My chosen family and I were impacted by the fires in Bastrop County, Texas, over Labor Day weekend, of last year, where 34,000 acres burned to below the ground. It is still difficult to type those words out, the sinking in process over the past six months has been surreal. I couldn’t write about it publicly, afterwards. Could barely talk about it, except in bursts and flashes. There was such loss. Loss of stuff, of course, and loss of security. Loss of promises made to ourselves, loss of past, impacting loss of future. Relationships burned away because of those fires and relationships were forged in that heat.

"Fiery Sunset" by Jonathan.vail, on Flickr.

After a disaster, a tragedy, there is a lot of support. People come out of the woodwork and it’s beautiful to see and experience. The coming together. The friends that took me in. The friends that sat with me while I boggled at the magnitude of it all. The friends who helped clean up the property. The friends who donated to me and to my family. The work doesn’t end two weeks after the event, though, or a month, or even six months down the line. My family is still dealing with the impact those fires had on their lives. I’m still working through the repercussions of that disaster. How do you articulate that much sorrow? I struggle with that, still. I’m not the only one.

My partner and I broke up recently and I trace back the tension to the fires. We’re still family, we still love our children and are committed to co-parenting but the loss of that relationship is something I mourn more than the loss of objects. My tangible memories, my irreplaceable things. Things I miss. My fountain pen collection that I started when I was ten years old. The masks I haggled for in Africa. Wedding presents. The vintage steamer trunk my parents gave me for my 18th birthday. (Yup, my parents gave me large baggage, as a coming of age present.) My letterman jacket. The jewelry box that I got for Christmas when I was six. My journals and poetry from high school (which might not be much of a loss, most of it was pretty terrible, granted.). I treasure what survived, what was stored elsewhere or the ceramics that didn’t burn. That were re-fired.

My pottery that survived. Photo by Gyesika Safety

And that is what I have learned in the last six months, that everything is constantly changing and sometimes we have to lose in order to gain. That some things will survive but not be the same; and some things we will consciously or unconsciously protect. My relationship with my former partner is being re-fired into something new, and that’s scary but exhilarating, at the same time. I am closer to his family than I was before.  My most precious gift, the one gift that I don’t ever want to lose; that for a brief, terrifying few hours I thought was in danger — my children, were protected. They were safe. I never will forget the roiling terror I felt, until we found out that they were. I have learned, on a profoundly visceral level, that life is more precious than any object.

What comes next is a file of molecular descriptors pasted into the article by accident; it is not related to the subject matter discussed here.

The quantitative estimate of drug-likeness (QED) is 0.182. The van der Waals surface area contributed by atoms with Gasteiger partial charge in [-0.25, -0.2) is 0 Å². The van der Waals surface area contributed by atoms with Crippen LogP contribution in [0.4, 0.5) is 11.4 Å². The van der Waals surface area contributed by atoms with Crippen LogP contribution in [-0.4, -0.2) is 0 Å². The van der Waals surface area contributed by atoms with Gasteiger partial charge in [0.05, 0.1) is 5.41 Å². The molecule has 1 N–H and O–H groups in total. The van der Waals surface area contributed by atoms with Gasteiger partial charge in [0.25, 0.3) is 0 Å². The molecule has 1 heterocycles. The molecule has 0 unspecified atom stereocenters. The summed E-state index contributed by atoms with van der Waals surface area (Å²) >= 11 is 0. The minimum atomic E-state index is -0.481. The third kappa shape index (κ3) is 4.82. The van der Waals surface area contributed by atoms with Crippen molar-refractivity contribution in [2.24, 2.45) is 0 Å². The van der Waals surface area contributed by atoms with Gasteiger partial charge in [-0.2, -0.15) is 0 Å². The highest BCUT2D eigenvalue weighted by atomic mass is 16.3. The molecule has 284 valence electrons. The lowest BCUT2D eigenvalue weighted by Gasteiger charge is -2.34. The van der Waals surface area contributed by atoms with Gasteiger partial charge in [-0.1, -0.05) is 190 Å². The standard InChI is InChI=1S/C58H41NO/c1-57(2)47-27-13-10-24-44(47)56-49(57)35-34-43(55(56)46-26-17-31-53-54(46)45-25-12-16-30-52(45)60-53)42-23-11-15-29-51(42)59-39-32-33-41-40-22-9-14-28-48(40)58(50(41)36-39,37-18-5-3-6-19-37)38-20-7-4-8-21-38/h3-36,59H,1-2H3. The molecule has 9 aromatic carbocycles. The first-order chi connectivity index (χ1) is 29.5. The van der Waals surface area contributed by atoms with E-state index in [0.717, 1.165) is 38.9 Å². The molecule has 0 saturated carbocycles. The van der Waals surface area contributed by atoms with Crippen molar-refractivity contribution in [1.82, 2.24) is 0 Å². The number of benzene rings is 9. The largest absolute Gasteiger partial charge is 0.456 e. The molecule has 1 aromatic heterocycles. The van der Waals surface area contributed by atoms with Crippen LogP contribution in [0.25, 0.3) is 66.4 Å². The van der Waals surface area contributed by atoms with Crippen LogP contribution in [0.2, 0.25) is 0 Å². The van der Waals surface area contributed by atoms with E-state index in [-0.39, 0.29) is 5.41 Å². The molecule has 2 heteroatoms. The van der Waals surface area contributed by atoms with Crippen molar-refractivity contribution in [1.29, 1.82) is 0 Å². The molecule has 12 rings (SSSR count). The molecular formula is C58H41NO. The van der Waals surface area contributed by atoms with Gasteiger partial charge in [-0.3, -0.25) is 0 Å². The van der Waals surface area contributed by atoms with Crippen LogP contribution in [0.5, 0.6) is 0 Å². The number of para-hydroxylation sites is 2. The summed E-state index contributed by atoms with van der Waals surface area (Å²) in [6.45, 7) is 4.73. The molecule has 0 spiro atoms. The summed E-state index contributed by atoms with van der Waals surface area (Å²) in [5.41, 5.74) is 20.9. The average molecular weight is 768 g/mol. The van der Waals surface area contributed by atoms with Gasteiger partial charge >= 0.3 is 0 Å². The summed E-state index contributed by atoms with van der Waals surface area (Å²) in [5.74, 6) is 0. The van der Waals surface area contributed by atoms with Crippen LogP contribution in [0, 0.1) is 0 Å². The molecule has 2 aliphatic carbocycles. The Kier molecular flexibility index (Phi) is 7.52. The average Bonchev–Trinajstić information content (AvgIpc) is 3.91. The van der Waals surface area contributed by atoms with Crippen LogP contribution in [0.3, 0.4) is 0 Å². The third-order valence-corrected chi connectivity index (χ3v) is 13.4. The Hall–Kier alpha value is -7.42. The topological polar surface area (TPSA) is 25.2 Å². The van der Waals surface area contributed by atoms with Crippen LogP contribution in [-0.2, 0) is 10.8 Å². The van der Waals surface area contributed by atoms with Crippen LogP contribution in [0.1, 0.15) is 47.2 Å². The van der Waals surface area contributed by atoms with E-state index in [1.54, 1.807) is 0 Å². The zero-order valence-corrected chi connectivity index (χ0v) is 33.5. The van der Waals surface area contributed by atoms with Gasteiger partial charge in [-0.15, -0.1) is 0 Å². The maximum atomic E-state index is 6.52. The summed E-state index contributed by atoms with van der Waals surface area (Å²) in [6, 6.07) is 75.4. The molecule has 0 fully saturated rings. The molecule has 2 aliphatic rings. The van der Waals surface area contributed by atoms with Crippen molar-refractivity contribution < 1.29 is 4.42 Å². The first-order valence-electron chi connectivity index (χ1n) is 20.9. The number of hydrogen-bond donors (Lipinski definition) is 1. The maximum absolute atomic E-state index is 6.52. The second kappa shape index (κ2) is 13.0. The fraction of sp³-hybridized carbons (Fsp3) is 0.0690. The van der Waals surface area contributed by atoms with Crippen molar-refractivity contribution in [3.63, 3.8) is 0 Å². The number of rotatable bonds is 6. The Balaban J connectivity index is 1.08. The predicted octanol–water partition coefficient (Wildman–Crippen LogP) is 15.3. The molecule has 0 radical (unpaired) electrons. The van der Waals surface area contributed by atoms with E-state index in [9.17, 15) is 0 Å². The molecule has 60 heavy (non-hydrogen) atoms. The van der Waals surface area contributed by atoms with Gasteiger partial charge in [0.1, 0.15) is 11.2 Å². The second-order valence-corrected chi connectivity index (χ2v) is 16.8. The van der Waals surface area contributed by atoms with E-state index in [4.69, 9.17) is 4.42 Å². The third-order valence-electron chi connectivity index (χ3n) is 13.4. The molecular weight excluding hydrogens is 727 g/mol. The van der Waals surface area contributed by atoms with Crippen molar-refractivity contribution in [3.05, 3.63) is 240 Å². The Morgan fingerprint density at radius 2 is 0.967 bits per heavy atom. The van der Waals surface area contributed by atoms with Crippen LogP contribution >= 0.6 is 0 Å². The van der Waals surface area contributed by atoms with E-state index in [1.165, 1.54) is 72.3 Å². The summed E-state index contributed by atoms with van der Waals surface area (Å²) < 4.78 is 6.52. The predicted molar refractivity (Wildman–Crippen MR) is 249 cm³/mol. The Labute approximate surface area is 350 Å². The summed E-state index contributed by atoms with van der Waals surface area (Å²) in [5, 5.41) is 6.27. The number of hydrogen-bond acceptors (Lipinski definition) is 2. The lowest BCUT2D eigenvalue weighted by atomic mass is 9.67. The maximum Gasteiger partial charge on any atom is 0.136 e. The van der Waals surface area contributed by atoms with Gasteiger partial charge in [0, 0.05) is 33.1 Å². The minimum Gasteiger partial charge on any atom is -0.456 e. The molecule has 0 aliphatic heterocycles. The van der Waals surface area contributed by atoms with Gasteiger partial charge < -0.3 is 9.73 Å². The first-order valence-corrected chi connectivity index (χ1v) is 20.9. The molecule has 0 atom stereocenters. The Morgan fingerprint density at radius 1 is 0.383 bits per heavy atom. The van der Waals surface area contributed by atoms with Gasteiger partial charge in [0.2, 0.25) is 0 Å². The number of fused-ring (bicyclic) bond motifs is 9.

Fire is something that I have never feared. I am a member of a community that celebrates fire, we refer to ourselves as burners. I dance with fire fans. I have always had a healthy appreciation, respect and love of the beauty of the flame. After Labor Day weekend, I lost that love. I became scared. Fire took so much away. It hurt people I love, the people I would do anything to protect from pain. I felt so impotent in the days and weeks afterwards, that nothing I could do would be enough to wipe away the smoke that surrounded the hearts of those affected. I listened and I was present. It was all I could do and it didn’t feel like enough. I remember though, the friend that visited me, the first time I was alone, a week after. I remember that his listening, his presence, was all I needed to feel less scared. Less hollow.

"Resilience" by Phil Ostroff, on Flickr. "A lone fern plant grows out of a landscape covered in pieces of burnt bark and pine needles. Taken during a photo walk through the Bastrop State Park in central Texas. The park succumbed to a massive brushfire in 2011, and is slowly starting the natural process of self-healing, with some human intervention in some places." - Phil Ostroff

It’s been about six months, give or take, and I don’t fear the flame anymore. I’ve danced with my fire fans as my former partner played the djembe I got in Africa. I treasure every moment I spend with my children and I relish the new bonds that have risen up, out of the inferno. I see that though life stopped for me and mine, for awhile, that life also keeps moving forward. I’ve stopped measuring my life as “pre-fires” and “post-fires” and I’m realizing that catharsis is how we grow. I suppose sometimes life has to burn to the roots to create room for the new shoots.

One thought on “Catharsis

  1. To those who proudly say that which does not destroy me only makes me stronger have little knowledge of how the little things destroy you in the longer term. You san walk away from a fire because you do not see or feel the damage yet. You cannot walk away from the cumulative insulto the psyche that it causes. Jessica never walked away from the fire as it continues to consume her and the people around her.

    It will be quenched, but not without effort and pain.

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